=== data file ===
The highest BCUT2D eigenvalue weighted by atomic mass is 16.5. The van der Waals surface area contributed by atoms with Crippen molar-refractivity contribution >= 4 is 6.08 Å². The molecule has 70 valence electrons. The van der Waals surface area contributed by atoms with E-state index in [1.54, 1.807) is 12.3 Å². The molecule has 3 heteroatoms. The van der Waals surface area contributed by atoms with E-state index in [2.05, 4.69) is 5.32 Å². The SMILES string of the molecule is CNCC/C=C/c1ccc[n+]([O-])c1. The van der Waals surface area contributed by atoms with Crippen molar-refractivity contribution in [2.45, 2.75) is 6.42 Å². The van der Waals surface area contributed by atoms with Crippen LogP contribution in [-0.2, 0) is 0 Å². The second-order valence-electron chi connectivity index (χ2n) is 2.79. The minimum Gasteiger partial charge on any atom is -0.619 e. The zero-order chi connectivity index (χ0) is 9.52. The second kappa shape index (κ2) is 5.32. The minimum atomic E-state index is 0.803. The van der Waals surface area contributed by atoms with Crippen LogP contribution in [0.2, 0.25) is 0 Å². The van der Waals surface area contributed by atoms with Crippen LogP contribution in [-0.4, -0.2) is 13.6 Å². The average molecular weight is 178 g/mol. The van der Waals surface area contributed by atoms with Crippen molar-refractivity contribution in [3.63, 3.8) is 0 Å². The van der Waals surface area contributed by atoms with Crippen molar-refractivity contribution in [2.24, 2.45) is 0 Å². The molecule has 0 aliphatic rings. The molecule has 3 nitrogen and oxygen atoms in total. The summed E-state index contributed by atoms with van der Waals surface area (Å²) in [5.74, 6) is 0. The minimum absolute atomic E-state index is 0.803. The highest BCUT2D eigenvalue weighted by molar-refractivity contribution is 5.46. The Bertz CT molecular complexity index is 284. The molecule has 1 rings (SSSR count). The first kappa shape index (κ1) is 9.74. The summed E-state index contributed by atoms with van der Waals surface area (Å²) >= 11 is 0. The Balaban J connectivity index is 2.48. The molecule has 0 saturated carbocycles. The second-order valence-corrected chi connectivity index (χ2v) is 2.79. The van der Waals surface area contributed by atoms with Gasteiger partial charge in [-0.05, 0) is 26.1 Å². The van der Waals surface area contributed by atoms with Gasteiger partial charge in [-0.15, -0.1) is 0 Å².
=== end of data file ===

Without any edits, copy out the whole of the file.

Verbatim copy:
The highest BCUT2D eigenvalue weighted by atomic mass is 16.5. The van der Waals surface area contributed by atoms with Crippen molar-refractivity contribution >= 4 is 6.08 Å². The molecule has 70 valence electrons. The van der Waals surface area contributed by atoms with E-state index in [1.54, 1.807) is 12.3 Å². The molecule has 3 heteroatoms. The van der Waals surface area contributed by atoms with E-state index in [2.05, 4.69) is 5.32 Å². The SMILES string of the molecule is CNCC/C=C/c1ccc[n+]([O-])c1. The van der Waals surface area contributed by atoms with Crippen molar-refractivity contribution in [2.45, 2.75) is 6.42 Å². The van der Waals surface area contributed by atoms with Crippen LogP contribution in [-0.2, 0) is 0 Å². The second-order valence-electron chi connectivity index (χ2n) is 2.79. The minimum Gasteiger partial charge on any atom is -0.619 e. The zero-order chi connectivity index (χ0) is 9.52. The second kappa shape index (κ2) is 5.32. The minimum atomic E-state index is 0.803. The van der Waals surface area contributed by atoms with Crippen LogP contribution in [0.2, 0.25) is 0 Å². The van der Waals surface area contributed by atoms with Crippen LogP contribution in [-0.4, -0.2) is 13.6 Å². The average molecular weight is 178 g/mol. The van der Waals surface area contributed by atoms with Crippen molar-refractivity contribution in [3.63, 3.8) is 0 Å². The van der Waals surface area contributed by atoms with Crippen molar-refractivity contribution in [2.24, 2.45) is 0 Å². The molecule has 0 aliphatic rings. The molecule has 3 nitrogen and oxygen atoms in total. The summed E-state index contributed by atoms with van der Waals surface area (Å²) in [5.74, 6) is 0. The minimum absolute atomic E-state index is 0.803. The highest BCUT2D eigenvalue weighted by molar-refractivity contribution is 5.46. The Bertz CT molecular complexity index is 284. The molecule has 1 rings (SSSR count). The first kappa shape index (κ1) is 9.74. The summed E-state index contributed by atoms with van der Waals surface area (Å²) >= 11 is 0. The Balaban J connectivity index is 2.48. The molecule has 0 saturated carbocycles. The second-order valence-corrected chi connectivity index (χ2v) is 2.79. The van der Waals surface area contributed by atoms with Gasteiger partial charge in [-0.05, 0) is 26.1 Å². The van der Waals surface area contributed by atoms with Gasteiger partial charge in [-0.15, -0.1) is 0 Å².